In addition to being associated with raised cancer risk, low vitamin D status is linked with Parkinson’s disease, multiple sclerosis, depression and pneumonia.

So, what is an ideal concentration of vitamin D?

When it comes to health benefits and cancer prevention, most integrative healthcare providers advise at least 40 ng/mL. Studies have shown that this concentration is linked with up to 67 percent lower risk of developing cancer overall.

(Note: while 40 ng/mL is a better goal to strive for than 20 ng/mL, it is the 50 ng/mL to 80ng/mL range that seems to provide maximum health benefits.)

Best of all: a simple blood test can help you determine if – like 40 percent of all Americans – you are at risk of vitamin D deficiency.

How much vitamin D should I take?

Vitamin D is generated in the skin in response to sunlight and is also found in some foods – such as mushrooms, cold-water fatty fish, eggs, and soy. This indispensable nutrient regulates levels of calcium in the body, maintains strong teeth and bones, and is essential for the function of the heart and the immune system.

Natural health experts recommend getting 20 minutes of direct sunlight several times a week to help maintain vitamin D status. But, depending on your body weight, lifestyle and even your geographic location (which determines the effectiveness of sunlight exposure), supplementation may be needed in order to achieve optimal levels.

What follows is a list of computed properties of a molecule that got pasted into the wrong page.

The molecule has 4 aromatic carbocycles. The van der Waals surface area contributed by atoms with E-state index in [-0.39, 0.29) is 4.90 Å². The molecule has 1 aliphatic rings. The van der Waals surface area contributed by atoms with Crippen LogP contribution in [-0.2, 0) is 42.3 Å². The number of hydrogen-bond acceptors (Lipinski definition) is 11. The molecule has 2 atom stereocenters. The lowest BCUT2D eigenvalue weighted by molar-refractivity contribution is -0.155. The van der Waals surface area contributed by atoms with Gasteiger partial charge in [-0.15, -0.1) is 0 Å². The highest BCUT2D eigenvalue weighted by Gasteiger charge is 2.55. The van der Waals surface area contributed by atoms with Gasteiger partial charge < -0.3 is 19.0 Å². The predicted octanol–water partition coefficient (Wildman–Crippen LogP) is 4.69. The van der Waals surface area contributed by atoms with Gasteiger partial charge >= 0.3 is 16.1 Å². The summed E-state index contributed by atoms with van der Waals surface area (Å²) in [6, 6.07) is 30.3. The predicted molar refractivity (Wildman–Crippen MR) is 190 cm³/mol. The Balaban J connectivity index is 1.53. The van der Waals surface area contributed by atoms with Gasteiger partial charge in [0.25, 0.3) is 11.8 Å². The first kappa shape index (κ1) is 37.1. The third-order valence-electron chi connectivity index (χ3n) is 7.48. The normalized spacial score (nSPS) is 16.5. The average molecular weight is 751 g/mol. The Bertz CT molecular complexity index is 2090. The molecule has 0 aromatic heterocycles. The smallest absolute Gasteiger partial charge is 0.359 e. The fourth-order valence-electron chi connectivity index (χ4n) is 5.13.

Unfortunately, it can be quite frustrating to sort through the maze of conflicting recommendations.

The Institutes of Medicine advises 600 IU of vitamin D a day for adults – with 4,000 IU a day classified as the “tolerable upper level.” Yet, natural health experts insist this dosage is far too low.

The Vitamin D Council maintains that adults should take at least 5,000 IU daily, while it is not uncommon for functional (integrative) physicians to advise dosages in the range of 8,000 IU a day – double the limit set by the IOM.  Meanwhile, the Endocrine Society calls for 10,000 IU a day.

In a recent study involving 3,882 participants and published in Dermato-endocrinology, researchers found that people with normal body mass needed 6,000 IU of vitamin D per day to reach concentrations of 40 ng/mL. Overweight individuals needed 7,000 IU, while obese people needed 8,000 IU.

The team noted that there was no evidence of vitamin D toxicity, despite administering vitamin D in amounts that far surpassed the IOM recommendation.

In addition, experts recommend taking vitamin D in the form of cholecalciferol, or vitamin D3 – which is more effective than vitamin D2 (the alternate form) in raising concentrations of vitamin D throughout the body.

(Note: vitamin D3 works closely with vitamin K2 to modulate calcium in the body and help prevent calcified plaque from forming in arteries. For every 5,000 to 10,000 IU of vitamin D taken, experts advise adding 100 mcg of vitamin K2. Naturally, you should first consult with your qualified integrative doctor).

The evidence continues to accumulate regarding vitamin D’s monumental impact on health and wellness – and its value in the prevention of deadly diseases such as cancer. Ensuring that you have enough of the “sunshine vitamin” is truly a wise move.

Editor’s note: Does your vitamin D contain K2?*

*And, yes, your purchases help to support our operations at NaturalHealth365.

Sources for this article include:

Eurekalert.org
NaturalHealth365.com
NaturalHealth365.com